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Man as a Naïve Intuitive Statistician

Peter Juslin
Department of Psychology, Uppsala University , Sweden

In a seminal article from 1967, Peterson and Beach argued that probability theory and statistics provide a framework for understanding human inference and that psychological models based on these principles could account for human performance in a wide range of inferential tasks—that the mind could be likened to an intuitive statistician. Less than ten years later, Tversky and Kahneman (1974) the influential heuristics and biases program emphasized that people use simplifying intensional heuristics that cause characteristic deviations from statistics and probability theory, cognitive biases. The perspective of the naïve intuitive statistician (Fiedler & Juslin, 2006) integrates several aspects of these two research programs, claiming that people in general describe their sample experiences accurately (per the research on the intuitive statistician), but they are naïve with respect to more sophisticated sampling constraints and estimator properties of the samples encountered, sometimes contributing to persistent cognitive biases. The perspective of the naïve intuitive statistician is exemplified by applying it to explain overconfidence when people produce intuitive confidence intervals and why this format produces more overconfidence than other formally equivalent formats. The naïve sampling model (Juslin, Winman, & Hansson, 2006) implies that people accurately describe the sample information they have but are naïve in the sense that they uncritically take sample properties as estimates of population properties. A review demonstrates that the naïve sampling model accounts for the robust and important findings in previous research, as well as provides novel predictions that are confirmed, including a way to minimize the overconfidence with interval production.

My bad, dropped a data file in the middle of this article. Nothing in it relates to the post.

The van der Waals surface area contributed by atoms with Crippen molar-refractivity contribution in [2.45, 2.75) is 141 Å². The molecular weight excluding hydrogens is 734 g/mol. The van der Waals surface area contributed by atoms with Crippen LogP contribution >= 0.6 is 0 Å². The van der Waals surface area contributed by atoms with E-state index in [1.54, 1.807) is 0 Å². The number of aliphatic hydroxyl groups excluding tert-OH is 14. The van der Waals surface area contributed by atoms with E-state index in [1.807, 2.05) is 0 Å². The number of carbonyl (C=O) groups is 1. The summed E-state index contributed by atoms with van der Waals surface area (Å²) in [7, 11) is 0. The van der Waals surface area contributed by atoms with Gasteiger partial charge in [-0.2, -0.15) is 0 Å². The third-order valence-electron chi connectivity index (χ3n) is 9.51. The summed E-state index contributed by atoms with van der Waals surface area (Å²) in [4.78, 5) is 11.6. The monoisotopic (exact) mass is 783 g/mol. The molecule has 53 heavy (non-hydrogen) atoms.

Fiedler, K., & Juslin, P. (2006). Sampling as a key to understand adaptive cognition. New York : Cambridge University Press.

Peterson, C. R., & Beach, L. R. (1967). Man as an intuitive statistician. Psychological Bulletin, 68, 29-46.

Tversky, A., & Kahneman, D. (1974). Judgment under uncertainty: Heuristics and biases. Science, 185, 1124-1131.

Juslin, P., Winman, A., & Hansson, P. (2006). The Naïve Intuitive Statistician: A Naïve Sampling Model of Intuitive Confidence Intervals . Manuscript, Department of Psychology, Uppsala University , Sweden .